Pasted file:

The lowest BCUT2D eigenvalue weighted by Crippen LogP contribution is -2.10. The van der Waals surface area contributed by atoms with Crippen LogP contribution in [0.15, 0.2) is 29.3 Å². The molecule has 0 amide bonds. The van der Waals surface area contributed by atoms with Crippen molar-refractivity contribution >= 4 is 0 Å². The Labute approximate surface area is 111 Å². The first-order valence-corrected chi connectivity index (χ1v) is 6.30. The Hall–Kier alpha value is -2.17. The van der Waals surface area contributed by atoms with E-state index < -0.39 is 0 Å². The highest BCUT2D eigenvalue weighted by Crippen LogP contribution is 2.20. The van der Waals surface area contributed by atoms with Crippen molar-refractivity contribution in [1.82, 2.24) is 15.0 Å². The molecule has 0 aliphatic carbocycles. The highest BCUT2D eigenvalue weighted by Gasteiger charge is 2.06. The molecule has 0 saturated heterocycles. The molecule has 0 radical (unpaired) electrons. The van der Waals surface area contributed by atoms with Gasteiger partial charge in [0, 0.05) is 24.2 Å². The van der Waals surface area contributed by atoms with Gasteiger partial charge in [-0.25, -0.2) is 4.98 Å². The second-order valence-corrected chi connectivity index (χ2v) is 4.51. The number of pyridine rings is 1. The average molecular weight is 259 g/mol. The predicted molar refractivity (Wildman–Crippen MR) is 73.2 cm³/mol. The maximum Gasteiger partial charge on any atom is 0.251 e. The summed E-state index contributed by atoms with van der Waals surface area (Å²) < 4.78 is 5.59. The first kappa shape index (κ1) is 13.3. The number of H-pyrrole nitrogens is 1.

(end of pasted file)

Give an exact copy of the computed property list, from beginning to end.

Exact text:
The lowest BCUT2D eigenvalue weighted by Crippen LogP contribution is -2.10. The van der Waals surface area contributed by atoms with Crippen LogP contribution in [0.15, 0.2) is 29.3 Å². The molecule has 0 amide bonds. The van der Waals surface area contributed by atoms with Crippen molar-refractivity contribution >= 4 is 0 Å². The Labute approximate surface area is 111 Å². The first-order valence-corrected chi connectivity index (χ1v) is 6.30. The Hall–Kier alpha value is -2.17. The van der Waals surface area contributed by atoms with E-state index < -0.39 is 0 Å². The highest BCUT2D eigenvalue weighted by Crippen LogP contribution is 2.20. The van der Waals surface area contributed by atoms with Crippen molar-refractivity contribution in [1.82, 2.24) is 15.0 Å². The molecule has 0 aliphatic carbocycles. The highest BCUT2D eigenvalue weighted by Gasteiger charge is 2.06. The molecule has 0 saturated heterocycles. The molecule has 0 radical (unpaired) electrons. The van der Waals surface area contributed by atoms with Gasteiger partial charge in [0, 0.05) is 24.2 Å². The van der Waals surface area contributed by atoms with Gasteiger partial charge in [-0.25, -0.2) is 4.98 Å². The second-order valence-corrected chi connectivity index (χ2v) is 4.51. The number of pyridine rings is 1. The average molecular weight is 259 g/mol. The predicted molar refractivity (Wildman–Crippen MR) is 73.2 cm³/mol. The maximum Gasteiger partial charge on any atom is 0.251 e. The summed E-state index contributed by atoms with van der Waals surface area (Å²) < 4.78 is 5.59. The first kappa shape index (κ1) is 13.3. The number of H-pyrrole nitrogens is 1.